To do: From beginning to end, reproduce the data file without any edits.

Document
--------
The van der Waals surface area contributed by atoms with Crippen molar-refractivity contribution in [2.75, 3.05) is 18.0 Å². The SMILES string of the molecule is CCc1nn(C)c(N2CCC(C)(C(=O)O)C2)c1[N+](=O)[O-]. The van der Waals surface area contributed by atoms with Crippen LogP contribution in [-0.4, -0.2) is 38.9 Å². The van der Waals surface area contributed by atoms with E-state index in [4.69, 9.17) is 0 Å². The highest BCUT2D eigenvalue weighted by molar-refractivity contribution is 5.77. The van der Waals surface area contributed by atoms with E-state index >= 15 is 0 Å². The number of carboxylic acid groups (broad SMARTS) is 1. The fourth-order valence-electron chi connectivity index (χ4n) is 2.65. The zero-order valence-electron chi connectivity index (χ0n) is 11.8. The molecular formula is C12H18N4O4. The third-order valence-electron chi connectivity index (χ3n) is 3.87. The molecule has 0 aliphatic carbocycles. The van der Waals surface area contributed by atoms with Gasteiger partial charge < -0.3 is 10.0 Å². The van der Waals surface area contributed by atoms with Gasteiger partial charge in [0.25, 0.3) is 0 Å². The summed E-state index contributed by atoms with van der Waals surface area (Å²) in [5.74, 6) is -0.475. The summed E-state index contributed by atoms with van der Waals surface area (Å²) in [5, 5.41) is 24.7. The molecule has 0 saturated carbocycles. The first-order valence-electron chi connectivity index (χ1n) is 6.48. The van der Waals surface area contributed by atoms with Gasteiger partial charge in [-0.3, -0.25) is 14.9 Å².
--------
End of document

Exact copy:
The van der Waals surface area contributed by atoms with Crippen molar-refractivity contribution in [2.75, 3.05) is 18.0 Å². The SMILES string of the molecule is CCc1nn(C)c(N2CCC(C)(C(=O)O)C2)c1[N+](=O)[O-]. The van der Waals surface area contributed by atoms with Crippen LogP contribution in [-0.4, -0.2) is 38.9 Å². The van der Waals surface area contributed by atoms with E-state index in [4.69, 9.17) is 0 Å². The highest BCUT2D eigenvalue weighted by molar-refractivity contribution is 5.77. The van der Waals surface area contributed by atoms with E-state index >= 15 is 0 Å². The number of carboxylic acid groups (broad SMARTS) is 1. The fourth-order valence-electron chi connectivity index (χ4n) is 2.65. The zero-order valence-electron chi connectivity index (χ0n) is 11.8. The molecular formula is C12H18N4O4. The third-order valence-electron chi connectivity index (χ3n) is 3.87. The molecule has 0 aliphatic carbocycles. The van der Waals surface area contributed by atoms with Gasteiger partial charge < -0.3 is 10.0 Å². The van der Waals surface area contributed by atoms with Gasteiger partial charge in [0.25, 0.3) is 0 Å². The summed E-state index contributed by atoms with van der Waals surface area (Å²) in [5.74, 6) is -0.475. The summed E-state index contributed by atoms with van der Waals surface area (Å²) in [5, 5.41) is 24.7. The molecule has 0 saturated carbocycles. The first-order valence-electron chi connectivity index (χ1n) is 6.48. The van der Waals surface area contributed by atoms with Gasteiger partial charge in [-0.3, -0.25) is 14.9 Å².